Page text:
The ability of the oil and gas sector to absorb tough government controls on their greenhouse gas emissions depends on Canada getting a better price for its oil, Environment Minister Peter Kent says.
The extra revenue would allow companies to invest heavily in leading-edge technology that would curtail pollution, he said in an interview from London.
"What we have to do, one way or another, is get rid of the U.S. discount," Kent said. "That would certainly provide great latitude to invest in the technology....Keystone or not."
Government and industry have long eyed the proposed — but not yet approved — Keystone XL pipeline as a way to demand world prices for Canadian crude.
For now, Canadian crude is sold in the U.S. at a price that fluctuates but is substantially lower than in global markets. A new pipeline to the Texas coast, the theory goes, would give Alberta oil better market access, thereby reducing the Canadian price discount.
While some parts of the oil and gas industry could already afford the extra costs that would come with pending emissions regulations, that's not true across the board, Kent said.
But the Keystone XL pipeline is not a slam-dunk, since environmentalists eye the project as a growing source of greenhouse gas emissions from Canada.
Kent remains optimistic on Keystone XL
Reports this weekend suggested more delays in a final decision, which was initially expected this summer.
"It is a problem if it's unnecessarily delayed," Kent said, adding that he still respects the U.S. process.
"I still hope for a positive decision sooner rather than later."
TransCanada Corp. has said regulatory delays would substantially drive up costs and postpone startup until late 2015.
Ottawa, meanwhile, is pulling out all the stops to find better market access for Canadian crude. Natural Resources Minister Joe Oliver has just finished pleading Canada's case in Europe. Kent is following in his footsteps all this week. Prime Minister Stephen Harper is jetting down to New York on Thursday to make the case to Wall Street.
Key to their case is the argument that Canada is well advanced in its plans to reduce greenhouse gas emissions, and is developing oil and gas in a responsible manner. Buy-in for that argument would go a long way towards giving the oilsands the social license they need for pipeline approvals.
But Harper, Kent and Oliver are making the case with one hand tied behind their backs. That's because the actual regulations that will force the oil and gas sector to improve its emissions record are gummed up in negotiations among Ottawa, industry players and the provinces.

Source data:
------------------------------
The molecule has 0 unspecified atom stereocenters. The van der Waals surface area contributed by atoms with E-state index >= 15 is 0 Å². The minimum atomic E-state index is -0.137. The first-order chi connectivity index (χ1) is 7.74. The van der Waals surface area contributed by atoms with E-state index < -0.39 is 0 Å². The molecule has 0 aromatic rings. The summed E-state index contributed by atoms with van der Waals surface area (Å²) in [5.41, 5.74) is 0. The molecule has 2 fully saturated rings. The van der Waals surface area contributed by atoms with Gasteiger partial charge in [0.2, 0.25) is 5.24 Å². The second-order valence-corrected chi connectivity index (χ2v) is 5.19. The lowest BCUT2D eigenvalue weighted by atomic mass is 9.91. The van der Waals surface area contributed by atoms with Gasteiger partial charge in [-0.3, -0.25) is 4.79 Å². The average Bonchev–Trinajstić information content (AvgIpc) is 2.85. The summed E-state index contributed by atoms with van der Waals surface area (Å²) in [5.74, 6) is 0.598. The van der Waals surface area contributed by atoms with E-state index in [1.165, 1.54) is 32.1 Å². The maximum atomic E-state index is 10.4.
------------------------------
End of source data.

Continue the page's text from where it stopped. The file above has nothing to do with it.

"It would be nice to be able to pull it out of a hat and show it off....but we want to make sure it's right," Kent said. "It would certainly play well in meetings like that."
He said the negotiations are going well, but he would not give any details. After months and months of talks, a variety of complex proposals are on the table, most of which would cost oil producers less than 50 cents a barrel but may put a strain on refineries where profit margins are slim.
Instead, the Harper government's quest for social license is focusing on emissions rules already placed on the coal sector, as well as technological advances that companies are undertaking on their own accord in the oil patch.
Kent says he will be talking up Imperial Oil's Kearl project which promises emissions only slightly higher than conventional oil.
Kent hopes to 'keep temperature low'
Tempers have flared recently, however, with environmentalists and scientists raising loud alarms about Canada's emissions record, and the government responding aggressively, questioning the credibility and motivation of the critics.
Kent said he hopes to cool things off as he tours Europe in the coming days.
"I'm going to keep the temperature low, I'm going to keep the temperature friendly," he said, adding he plans to meet with some of his critics.
News on Friday that carbon dioxide in the world's atmosphere had reached the 400 parts per million milestone will add pressure on all sides to find a global solution to climate change quickly, Kent added.
"It's a reminder that climate change is a global problem and it requires a global solution. There is a sense of urgency...for a pragmatic response to reduce absolute megatonnage."
On that front, Kent said major emitters are engaged in productive talks to craft a binding agreement by 2015, that would kick into force by 2020.
"There is reason for gentle optimism," he said. "This is the year to make some real progress towards a new treaty."